Battling companies must apply for business rescue, says PFA

06 May 2015 Muvhango Lukhaimane, PFA
Pension Funds Adjudicator, Muvhango Lukhaimane.

Pension Funds Adjudicator, Muvhango Lukhaimane.

A company under financial stress and having difficulty meeting its obligations, including payment of provident fund contributions, would do well to apply to be placed under business rescue, says Pension Funds Adjudicator Muvhango Lukhaimane.

She was commenting in a ruling against a company that had failed to pay over provident fund contributions to the fund because it was experiencing financial problems.

The complainant A Solani said his employer On Par Erection Works CC (third respondent) had failed to transmit all provident fund contributions to Metal Industries Provident Fund (first respondent), administered by Metal Industries Benefit Funds Administrator (second respondent).

The third respondent deducted contributions from the complainant’s salary for onward transmission to the first respondent in respect of his retirement funding. Since 2012 the third respondent ceased making provident fund deductions from the complainant’s salary and subsequently ceased transmitting provident fund contributions to the first respondent.

In its response to the complaint, the second respondent confirmed that contributions were received for the period 9 March 2009 to 31 July 2012. The first respondent had not received the complainant’s contributions from the third respondent from August 2012.

The third respondent said that it stopped all provident fund contributions since late 2012. It submitted it had 44 employees and at the time of stopping the contributions it was on the verge of retrenching its employees due to financial pressures.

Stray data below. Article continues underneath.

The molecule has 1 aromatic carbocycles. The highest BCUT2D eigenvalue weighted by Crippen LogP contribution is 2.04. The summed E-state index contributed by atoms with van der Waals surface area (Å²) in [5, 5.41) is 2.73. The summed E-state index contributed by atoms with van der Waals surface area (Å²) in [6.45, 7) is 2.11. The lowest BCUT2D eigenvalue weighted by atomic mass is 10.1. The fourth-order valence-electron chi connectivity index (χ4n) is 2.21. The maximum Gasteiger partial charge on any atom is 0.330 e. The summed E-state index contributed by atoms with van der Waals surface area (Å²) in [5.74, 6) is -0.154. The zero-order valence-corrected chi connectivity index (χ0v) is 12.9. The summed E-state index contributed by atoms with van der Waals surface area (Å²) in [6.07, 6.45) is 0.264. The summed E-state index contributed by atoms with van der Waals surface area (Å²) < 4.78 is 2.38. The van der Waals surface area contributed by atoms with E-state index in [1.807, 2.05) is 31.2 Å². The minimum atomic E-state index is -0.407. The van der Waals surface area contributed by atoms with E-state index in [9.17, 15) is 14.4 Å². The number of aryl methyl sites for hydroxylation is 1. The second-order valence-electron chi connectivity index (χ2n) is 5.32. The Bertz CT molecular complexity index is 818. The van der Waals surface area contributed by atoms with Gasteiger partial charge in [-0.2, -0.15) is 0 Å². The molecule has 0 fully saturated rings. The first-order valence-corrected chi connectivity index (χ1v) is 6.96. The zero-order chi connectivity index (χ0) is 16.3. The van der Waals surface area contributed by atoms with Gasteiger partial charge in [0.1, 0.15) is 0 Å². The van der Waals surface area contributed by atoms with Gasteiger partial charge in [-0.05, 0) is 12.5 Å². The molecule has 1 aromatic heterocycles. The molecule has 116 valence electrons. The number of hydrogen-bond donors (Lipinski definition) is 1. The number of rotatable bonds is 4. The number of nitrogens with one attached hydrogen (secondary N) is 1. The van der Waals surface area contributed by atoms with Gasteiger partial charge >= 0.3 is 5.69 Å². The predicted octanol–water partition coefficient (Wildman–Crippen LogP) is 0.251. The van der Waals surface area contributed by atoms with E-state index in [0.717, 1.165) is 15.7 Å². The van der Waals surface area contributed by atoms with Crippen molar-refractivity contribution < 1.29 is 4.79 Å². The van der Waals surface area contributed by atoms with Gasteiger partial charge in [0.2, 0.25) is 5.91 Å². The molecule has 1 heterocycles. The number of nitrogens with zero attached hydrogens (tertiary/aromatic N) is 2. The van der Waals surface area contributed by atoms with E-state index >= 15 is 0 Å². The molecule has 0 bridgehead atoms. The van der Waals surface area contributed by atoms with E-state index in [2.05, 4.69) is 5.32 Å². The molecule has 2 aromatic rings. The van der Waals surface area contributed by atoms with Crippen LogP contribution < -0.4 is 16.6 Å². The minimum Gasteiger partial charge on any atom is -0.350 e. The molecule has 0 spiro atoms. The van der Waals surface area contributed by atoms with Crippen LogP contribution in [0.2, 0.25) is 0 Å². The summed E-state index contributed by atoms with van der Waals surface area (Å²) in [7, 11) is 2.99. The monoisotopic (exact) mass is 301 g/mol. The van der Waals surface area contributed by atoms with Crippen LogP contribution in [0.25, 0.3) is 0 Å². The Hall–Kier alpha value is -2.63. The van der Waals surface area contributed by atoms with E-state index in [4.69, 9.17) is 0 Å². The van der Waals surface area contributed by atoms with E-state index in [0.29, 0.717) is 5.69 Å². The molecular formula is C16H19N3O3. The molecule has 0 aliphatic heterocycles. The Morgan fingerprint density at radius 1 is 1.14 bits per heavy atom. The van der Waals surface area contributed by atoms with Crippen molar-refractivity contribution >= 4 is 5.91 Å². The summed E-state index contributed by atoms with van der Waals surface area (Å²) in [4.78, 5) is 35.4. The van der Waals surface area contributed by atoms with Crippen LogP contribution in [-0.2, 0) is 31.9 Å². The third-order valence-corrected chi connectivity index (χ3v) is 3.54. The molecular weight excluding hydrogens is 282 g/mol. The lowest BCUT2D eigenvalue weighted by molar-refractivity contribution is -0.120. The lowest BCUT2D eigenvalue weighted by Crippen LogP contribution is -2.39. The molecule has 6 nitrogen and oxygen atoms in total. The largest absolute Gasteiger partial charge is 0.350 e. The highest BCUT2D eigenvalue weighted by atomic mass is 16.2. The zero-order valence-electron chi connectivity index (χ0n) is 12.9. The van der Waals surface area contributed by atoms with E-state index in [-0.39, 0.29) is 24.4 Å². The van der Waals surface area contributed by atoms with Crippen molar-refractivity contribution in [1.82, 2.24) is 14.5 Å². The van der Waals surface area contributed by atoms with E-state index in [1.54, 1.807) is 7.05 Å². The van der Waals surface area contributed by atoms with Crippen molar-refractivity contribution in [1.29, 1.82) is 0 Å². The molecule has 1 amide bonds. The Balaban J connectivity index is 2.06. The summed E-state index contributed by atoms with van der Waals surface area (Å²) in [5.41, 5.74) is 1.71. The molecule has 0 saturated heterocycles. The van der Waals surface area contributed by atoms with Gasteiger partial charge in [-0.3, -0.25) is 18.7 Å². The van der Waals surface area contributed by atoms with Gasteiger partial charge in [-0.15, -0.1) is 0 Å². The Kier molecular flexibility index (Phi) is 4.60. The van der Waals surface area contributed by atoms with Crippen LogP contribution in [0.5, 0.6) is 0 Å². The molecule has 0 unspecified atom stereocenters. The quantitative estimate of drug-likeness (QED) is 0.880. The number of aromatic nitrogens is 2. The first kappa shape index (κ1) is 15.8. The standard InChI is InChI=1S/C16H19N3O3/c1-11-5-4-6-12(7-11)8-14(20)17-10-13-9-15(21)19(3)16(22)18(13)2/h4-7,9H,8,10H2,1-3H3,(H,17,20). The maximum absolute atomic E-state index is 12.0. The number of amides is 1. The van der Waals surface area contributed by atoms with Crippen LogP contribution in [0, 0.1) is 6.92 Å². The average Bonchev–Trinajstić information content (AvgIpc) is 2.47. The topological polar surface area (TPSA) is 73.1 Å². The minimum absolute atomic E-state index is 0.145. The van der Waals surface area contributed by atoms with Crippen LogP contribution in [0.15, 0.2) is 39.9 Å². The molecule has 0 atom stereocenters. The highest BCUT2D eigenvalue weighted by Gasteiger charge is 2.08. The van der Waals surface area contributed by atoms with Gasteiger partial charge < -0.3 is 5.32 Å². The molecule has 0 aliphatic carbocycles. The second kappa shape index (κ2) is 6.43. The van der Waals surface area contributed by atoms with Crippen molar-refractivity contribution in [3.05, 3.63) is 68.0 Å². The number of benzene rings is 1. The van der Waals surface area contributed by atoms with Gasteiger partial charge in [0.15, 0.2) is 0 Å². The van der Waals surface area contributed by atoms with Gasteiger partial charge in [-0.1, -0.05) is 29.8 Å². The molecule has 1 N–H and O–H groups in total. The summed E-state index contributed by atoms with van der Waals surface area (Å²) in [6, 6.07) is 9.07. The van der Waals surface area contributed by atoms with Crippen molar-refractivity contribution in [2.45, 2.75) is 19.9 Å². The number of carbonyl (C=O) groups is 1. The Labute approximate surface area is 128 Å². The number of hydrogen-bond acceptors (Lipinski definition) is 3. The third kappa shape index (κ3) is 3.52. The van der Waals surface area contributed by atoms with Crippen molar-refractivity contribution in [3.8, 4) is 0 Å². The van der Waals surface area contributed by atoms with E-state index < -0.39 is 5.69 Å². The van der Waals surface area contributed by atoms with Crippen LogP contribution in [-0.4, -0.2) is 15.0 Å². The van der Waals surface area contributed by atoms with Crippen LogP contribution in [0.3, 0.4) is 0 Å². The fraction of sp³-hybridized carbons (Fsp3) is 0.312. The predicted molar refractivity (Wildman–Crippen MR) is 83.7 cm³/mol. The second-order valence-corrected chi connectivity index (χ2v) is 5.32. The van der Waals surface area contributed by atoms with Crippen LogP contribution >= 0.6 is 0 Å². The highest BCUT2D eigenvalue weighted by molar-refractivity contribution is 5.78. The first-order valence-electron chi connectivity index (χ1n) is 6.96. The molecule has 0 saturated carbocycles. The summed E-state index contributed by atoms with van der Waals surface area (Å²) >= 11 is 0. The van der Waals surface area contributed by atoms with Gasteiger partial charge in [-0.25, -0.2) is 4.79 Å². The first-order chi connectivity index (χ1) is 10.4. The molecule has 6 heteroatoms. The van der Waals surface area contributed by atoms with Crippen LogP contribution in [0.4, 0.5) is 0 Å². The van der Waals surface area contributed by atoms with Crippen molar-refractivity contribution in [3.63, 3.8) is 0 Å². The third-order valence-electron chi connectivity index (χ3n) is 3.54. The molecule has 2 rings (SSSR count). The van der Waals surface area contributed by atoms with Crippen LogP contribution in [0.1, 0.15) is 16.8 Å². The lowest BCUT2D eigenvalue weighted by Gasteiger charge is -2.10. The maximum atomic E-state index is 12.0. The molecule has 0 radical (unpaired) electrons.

It had to take drastic measures to ensure that none of its employees were in fact retrenched. It had a discussion with the first respondent’s Bargaining Council and decided to place all contributions on hold.

The third respondent said it explained the situation to all the parties involved, including the complainant, and added it would resume with the contributions when it was financially stable.

In her determination, Ms Lukhaimane said the third respondent had a duty placed on it by the provisions of section 13A(1)(a) of the Pension Funds Act and the rules of the first respondent to pay provident fund contributions and provide contribution schedules.

“It is imperative to state that, in instances of financial stress, it is prudent for the third respondent to make an application to be placed under business rescue, thereby halting some of its financial obligations, including payment of contributions.

“On the other hand, the first respondent uses the Bargaining Council to collect contributions and, therefore, needs to advise it of instances that are lawful to excuse payment of contributions and not abdicate its responsibilities to collect and ensure compliance.”

Ms Lukhaimane noted the discussions and investigations between the first respondent’s Bargaining Council and the third respondent.

However, the abovementioned process had not resulted in an arbitration award which would have resulted in her not having jurisdiction to adjudicate upon the matter.

She ordered the third respondent to submit all outstanding contribution schedules in order to facilitate the computation of the complainant’s fund credit.

The first respondent was ordered to compute the complainant’s fund credit, together with late payment interest owed by the third respondent.

The third respondent was ordered to pay to the first respondent, the complainant’s outstanding contributions plus late payment interest.

The first respondent was also ordered to deliver to the complainant a copy of his latest benefit statement.


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